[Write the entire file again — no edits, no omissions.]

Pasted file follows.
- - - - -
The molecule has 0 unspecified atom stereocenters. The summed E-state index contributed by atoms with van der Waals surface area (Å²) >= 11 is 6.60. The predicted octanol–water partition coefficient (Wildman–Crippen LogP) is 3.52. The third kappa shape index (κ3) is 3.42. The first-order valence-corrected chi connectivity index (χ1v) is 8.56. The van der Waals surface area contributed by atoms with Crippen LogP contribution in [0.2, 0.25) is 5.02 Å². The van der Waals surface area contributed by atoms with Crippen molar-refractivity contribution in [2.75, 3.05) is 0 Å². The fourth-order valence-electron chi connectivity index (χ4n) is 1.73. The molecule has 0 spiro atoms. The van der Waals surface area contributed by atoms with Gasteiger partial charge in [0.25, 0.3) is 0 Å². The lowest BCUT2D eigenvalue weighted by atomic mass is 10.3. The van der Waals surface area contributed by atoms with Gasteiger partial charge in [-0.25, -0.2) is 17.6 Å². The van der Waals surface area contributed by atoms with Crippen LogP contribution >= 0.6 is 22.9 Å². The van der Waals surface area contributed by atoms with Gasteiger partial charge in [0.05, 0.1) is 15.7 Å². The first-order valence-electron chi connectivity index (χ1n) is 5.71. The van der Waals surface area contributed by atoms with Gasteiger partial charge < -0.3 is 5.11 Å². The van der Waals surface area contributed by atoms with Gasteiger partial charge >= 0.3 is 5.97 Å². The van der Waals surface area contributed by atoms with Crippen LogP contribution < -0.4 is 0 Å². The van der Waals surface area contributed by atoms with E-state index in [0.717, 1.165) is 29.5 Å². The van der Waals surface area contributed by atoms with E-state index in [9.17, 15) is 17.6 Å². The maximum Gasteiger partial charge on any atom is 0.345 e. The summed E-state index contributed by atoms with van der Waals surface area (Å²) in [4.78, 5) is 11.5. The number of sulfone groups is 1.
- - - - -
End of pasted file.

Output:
The molecule has 0 unspecified atom stereocenters. The summed E-state index contributed by atoms with van der Waals surface area (Å²) >= 11 is 6.60. The predicted octanol–water partition coefficient (Wildman–Crippen LogP) is 3.52. The third kappa shape index (κ3) is 3.42. The first-order valence-corrected chi connectivity index (χ1v) is 8.56. The van der Waals surface area contributed by atoms with Crippen LogP contribution in [0.2, 0.25) is 5.02 Å². The van der Waals surface area contributed by atoms with Crippen molar-refractivity contribution in [2.75, 3.05) is 0 Å². The fourth-order valence-electron chi connectivity index (χ4n) is 1.73. The molecule has 0 spiro atoms. The van der Waals surface area contributed by atoms with Gasteiger partial charge in [0.25, 0.3) is 0 Å². The lowest BCUT2D eigenvalue weighted by atomic mass is 10.3. The van der Waals surface area contributed by atoms with Gasteiger partial charge in [-0.25, -0.2) is 17.6 Å². The van der Waals surface area contributed by atoms with Crippen LogP contribution >= 0.6 is 22.9 Å². The van der Waals surface area contributed by atoms with Gasteiger partial charge in [0.05, 0.1) is 15.7 Å². The first-order valence-electron chi connectivity index (χ1n) is 5.71. The van der Waals surface area contributed by atoms with Gasteiger partial charge < -0.3 is 5.11 Å². The van der Waals surface area contributed by atoms with Gasteiger partial charge >= 0.3 is 5.97 Å². The van der Waals surface area contributed by atoms with Crippen LogP contribution < -0.4 is 0 Å². The van der Waals surface area contributed by atoms with E-state index in [0.717, 1.165) is 29.5 Å². The van der Waals surface area contributed by atoms with E-state index in [9.17, 15) is 17.6 Å². The maximum Gasteiger partial charge on any atom is 0.345 e. The summed E-state index contributed by atoms with van der Waals surface area (Å²) in [4.78, 5) is 11.5. The number of sulfone groups is 1.